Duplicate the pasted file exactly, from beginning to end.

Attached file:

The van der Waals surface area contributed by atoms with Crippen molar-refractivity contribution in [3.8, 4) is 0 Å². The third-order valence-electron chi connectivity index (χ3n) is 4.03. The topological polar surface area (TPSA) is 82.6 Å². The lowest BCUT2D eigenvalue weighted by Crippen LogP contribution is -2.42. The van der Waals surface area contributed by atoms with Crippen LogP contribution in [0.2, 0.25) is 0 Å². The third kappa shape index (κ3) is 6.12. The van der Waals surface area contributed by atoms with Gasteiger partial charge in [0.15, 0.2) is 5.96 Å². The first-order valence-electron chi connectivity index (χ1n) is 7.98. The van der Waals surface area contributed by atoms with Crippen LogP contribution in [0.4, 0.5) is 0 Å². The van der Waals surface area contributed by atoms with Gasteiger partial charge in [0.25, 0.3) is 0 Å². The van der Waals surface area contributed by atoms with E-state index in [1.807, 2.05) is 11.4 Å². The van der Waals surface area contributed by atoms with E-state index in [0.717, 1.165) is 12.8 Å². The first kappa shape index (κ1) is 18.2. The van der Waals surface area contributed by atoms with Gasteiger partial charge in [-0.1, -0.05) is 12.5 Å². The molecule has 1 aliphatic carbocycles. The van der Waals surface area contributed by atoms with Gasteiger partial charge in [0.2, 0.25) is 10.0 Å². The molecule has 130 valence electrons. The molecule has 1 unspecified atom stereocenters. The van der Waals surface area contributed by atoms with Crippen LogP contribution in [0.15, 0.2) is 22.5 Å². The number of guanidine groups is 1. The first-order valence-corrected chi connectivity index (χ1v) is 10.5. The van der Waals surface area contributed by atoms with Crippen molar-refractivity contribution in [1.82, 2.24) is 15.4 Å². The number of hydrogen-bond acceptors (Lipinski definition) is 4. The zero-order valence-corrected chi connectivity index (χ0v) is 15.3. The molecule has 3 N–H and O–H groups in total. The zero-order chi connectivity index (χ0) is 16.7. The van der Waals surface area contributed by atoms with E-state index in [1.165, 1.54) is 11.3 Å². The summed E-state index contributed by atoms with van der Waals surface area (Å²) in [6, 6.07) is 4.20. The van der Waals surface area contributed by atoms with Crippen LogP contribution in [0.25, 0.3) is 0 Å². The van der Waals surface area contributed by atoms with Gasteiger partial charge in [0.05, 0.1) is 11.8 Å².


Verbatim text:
The van der Waals surface area contributed by atoms with Crippen molar-refractivity contribution in [3.8, 4) is 0 Å². The third-order valence-electron chi connectivity index (χ3n) is 4.03. The topological polar surface area (TPSA) is 82.6 Å². The lowest BCUT2D eigenvalue weighted by Crippen LogP contribution is -2.42. The van der Waals surface area contributed by atoms with Crippen LogP contribution in [0.2, 0.25) is 0 Å². The third kappa shape index (κ3) is 6.12. The van der Waals surface area contributed by atoms with Gasteiger partial charge in [0.15, 0.2) is 5.96 Å². The first-order valence-electron chi connectivity index (χ1n) is 7.98. The van der Waals surface area contributed by atoms with Crippen LogP contribution in [0.4, 0.5) is 0 Å². The van der Waals surface area contributed by atoms with Gasteiger partial charge in [0.25, 0.3) is 0 Å². The van der Waals surface area contributed by atoms with E-state index in [1.807, 2.05) is 11.4 Å². The van der Waals surface area contributed by atoms with E-state index in [0.717, 1.165) is 12.8 Å². The first kappa shape index (κ1) is 18.2. The van der Waals surface area contributed by atoms with Gasteiger partial charge in [-0.1, -0.05) is 12.5 Å². The molecule has 1 aliphatic carbocycles. The van der Waals surface area contributed by atoms with Gasteiger partial charge in [0.2, 0.25) is 10.0 Å². The molecule has 130 valence electrons. The molecule has 1 unspecified atom stereocenters. The van der Waals surface area contributed by atoms with Crippen LogP contribution in [0.15, 0.2) is 22.5 Å². The number of guanidine groups is 1. The first-order valence-corrected chi connectivity index (χ1v) is 10.5. The van der Waals surface area contributed by atoms with Crippen molar-refractivity contribution in [1.82, 2.24) is 15.4 Å². The number of hydrogen-bond acceptors (Lipinski definition) is 4. The zero-order valence-corrected chi connectivity index (χ0v) is 15.3. The molecule has 3 N–H and O–H groups in total. The zero-order chi connectivity index (χ0) is 16.7. The van der Waals surface area contributed by atoms with E-state index in [1.165, 1.54) is 11.3 Å². The summed E-state index contributed by atoms with van der Waals surface area (Å²) in [6, 6.07) is 4.20. The van der Waals surface area contributed by atoms with Crippen LogP contribution in [0.25, 0.3) is 0 Å². The van der Waals surface area contributed by atoms with Gasteiger partial charge in [0.05, 0.1) is 11.8 Å².